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AIDS Conference Concluding After Debate on Funding

Former Senate Majority Leader Bill Frist shakes hands with a member of the audience at the XIX International AIDS Conference in Washington, July 25, 2012.
WASHINGTON, D.C. — More than 20,000 participants are wrapping up the global AIDS conference in Washington, after a week of events intended to invigorate efforts to halt the epidemic. While scientists and international policy makers discussed research and effective governmental programs to help those infected with HIV, thousands of activists spent part of the week demonstrating against what they consider inadequate funding for the fight against the disease.

All week participants discussed medical advances and strategies in the fight against AIDS.

One panel on Thursday was disrupted by protesters calling for increased funding to end an epidemic that has killed around 30 million people since the 1980s.

A vaccine is still out of reach. But researchers say the epidemic can be stopped because people with HIV who undergo treatment are less likely to spread the virus that causes AIDS.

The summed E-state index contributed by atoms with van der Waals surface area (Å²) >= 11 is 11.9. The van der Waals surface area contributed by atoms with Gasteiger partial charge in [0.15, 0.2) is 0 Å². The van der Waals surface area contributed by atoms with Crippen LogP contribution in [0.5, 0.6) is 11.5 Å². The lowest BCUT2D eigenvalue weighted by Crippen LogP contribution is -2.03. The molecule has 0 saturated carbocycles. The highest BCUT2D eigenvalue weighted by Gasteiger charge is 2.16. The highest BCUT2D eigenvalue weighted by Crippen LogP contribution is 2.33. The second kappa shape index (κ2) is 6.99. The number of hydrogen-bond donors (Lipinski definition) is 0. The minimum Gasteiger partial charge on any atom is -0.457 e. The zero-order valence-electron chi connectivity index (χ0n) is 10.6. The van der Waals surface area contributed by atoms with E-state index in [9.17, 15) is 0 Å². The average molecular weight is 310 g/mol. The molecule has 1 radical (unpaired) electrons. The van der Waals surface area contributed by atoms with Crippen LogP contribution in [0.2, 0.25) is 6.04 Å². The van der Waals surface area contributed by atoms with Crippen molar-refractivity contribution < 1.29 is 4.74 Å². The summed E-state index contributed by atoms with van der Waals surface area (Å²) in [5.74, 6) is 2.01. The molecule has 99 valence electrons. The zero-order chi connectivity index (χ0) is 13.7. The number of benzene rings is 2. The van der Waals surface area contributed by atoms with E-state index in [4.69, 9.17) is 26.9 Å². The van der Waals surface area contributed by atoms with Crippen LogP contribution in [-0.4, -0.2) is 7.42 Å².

The Thursday panel focused on the Global Fund to Fight AIDS, Tuberculosis and Malaria. General Manager Gabriel Jaramillo seemed to agree with the demonstrators, saying it is fine to set intermediary goals.

"But at the end, anybody that is infected by HIV/AIDS has to have treatment," he said. "And we have to have that as our maximum goal and that is what the Global Fund of the next five years is gearing up to."

The question, though, is who will pay for that at a time when the U.S. and other donor countries - that have spent billions of dollars fighting AIDS - face economic crises at home.

U.S. Secretary of State Hillary Clinton has been promoting "country ownership," meaning that governments in the developing world should take more responsibility for the epidemic.

More than 34 million people are now infected with HIV. And around 70 percent live in Africa.

This AIDS conference was the first to be held in the United States in more than 20 years. The hiatus was the result of a travel ban on people with HIV that President Barack Obama lifted two years ago.

Watch related video from 2012 AIDS Conference by VOA's Jeff Swicord